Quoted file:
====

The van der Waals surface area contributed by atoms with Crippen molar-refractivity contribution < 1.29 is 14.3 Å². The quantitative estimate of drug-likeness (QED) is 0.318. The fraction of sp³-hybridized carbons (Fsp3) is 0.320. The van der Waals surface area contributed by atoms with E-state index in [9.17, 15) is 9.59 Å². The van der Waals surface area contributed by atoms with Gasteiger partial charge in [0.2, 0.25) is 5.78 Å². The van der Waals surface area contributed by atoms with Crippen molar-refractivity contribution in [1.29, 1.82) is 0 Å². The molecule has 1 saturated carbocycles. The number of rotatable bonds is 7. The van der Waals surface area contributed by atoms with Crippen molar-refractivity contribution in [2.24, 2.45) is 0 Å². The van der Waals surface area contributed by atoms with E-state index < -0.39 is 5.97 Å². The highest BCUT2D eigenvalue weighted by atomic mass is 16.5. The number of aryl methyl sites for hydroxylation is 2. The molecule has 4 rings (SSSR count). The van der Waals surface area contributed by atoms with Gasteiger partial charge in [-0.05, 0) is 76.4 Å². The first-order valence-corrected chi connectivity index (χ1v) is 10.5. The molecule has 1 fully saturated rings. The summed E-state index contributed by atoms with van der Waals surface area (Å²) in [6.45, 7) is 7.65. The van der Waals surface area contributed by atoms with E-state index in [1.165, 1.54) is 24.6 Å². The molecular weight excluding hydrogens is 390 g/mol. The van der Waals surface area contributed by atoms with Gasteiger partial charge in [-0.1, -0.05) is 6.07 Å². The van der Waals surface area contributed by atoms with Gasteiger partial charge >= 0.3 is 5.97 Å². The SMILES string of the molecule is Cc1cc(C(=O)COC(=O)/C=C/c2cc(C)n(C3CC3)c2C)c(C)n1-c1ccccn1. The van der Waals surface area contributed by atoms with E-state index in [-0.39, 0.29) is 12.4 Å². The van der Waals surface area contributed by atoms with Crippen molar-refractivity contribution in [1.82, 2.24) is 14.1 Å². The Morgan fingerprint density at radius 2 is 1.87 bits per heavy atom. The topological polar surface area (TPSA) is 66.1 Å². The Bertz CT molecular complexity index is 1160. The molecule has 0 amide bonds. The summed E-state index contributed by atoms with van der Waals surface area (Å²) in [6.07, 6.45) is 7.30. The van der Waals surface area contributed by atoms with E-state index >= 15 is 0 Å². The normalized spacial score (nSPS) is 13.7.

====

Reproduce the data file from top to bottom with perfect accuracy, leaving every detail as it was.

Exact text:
The van der Waals surface area contributed by atoms with Crippen molar-refractivity contribution < 1.29 is 14.3 Å². The quantitative estimate of drug-likeness (QED) is 0.318. The fraction of sp³-hybridized carbons (Fsp3) is 0.320. The van der Waals surface area contributed by atoms with E-state index in [9.17, 15) is 9.59 Å². The van der Waals surface area contributed by atoms with Gasteiger partial charge in [0.2, 0.25) is 5.78 Å². The van der Waals surface area contributed by atoms with Crippen molar-refractivity contribution in [1.29, 1.82) is 0 Å². The molecule has 1 saturated carbocycles. The number of rotatable bonds is 7. The van der Waals surface area contributed by atoms with Crippen molar-refractivity contribution in [2.24, 2.45) is 0 Å². The van der Waals surface area contributed by atoms with E-state index < -0.39 is 5.97 Å². The highest BCUT2D eigenvalue weighted by atomic mass is 16.5. The number of aryl methyl sites for hydroxylation is 2. The molecule has 4 rings (SSSR count). The van der Waals surface area contributed by atoms with Gasteiger partial charge in [-0.05, 0) is 76.4 Å². The first-order valence-corrected chi connectivity index (χ1v) is 10.5. The molecule has 1 fully saturated rings. The summed E-state index contributed by atoms with van der Waals surface area (Å²) in [6.45, 7) is 7.65. The van der Waals surface area contributed by atoms with E-state index in [1.165, 1.54) is 24.6 Å². The molecular weight excluding hydrogens is 390 g/mol. The van der Waals surface area contributed by atoms with Gasteiger partial charge in [-0.1, -0.05) is 6.07 Å². The van der Waals surface area contributed by atoms with Gasteiger partial charge >= 0.3 is 5.97 Å². The SMILES string of the molecule is Cc1cc(C(=O)COC(=O)/C=C/c2cc(C)n(C3CC3)c2C)c(C)n1-c1ccccn1. The van der Waals surface area contributed by atoms with E-state index in [-0.39, 0.29) is 12.4 Å². The van der Waals surface area contributed by atoms with Crippen molar-refractivity contribution in [1.82, 2.24) is 14.1 Å². The Morgan fingerprint density at radius 2 is 1.87 bits per heavy atom. The topological polar surface area (TPSA) is 66.1 Å². The Bertz CT molecular complexity index is 1160. The molecule has 0 amide bonds. The summed E-state index contributed by atoms with van der Waals surface area (Å²) in [6.07, 6.45) is 7.30. The van der Waals surface area contributed by atoms with E-state index >= 15 is 0 Å². The normalized spacial score (nSPS) is 13.7.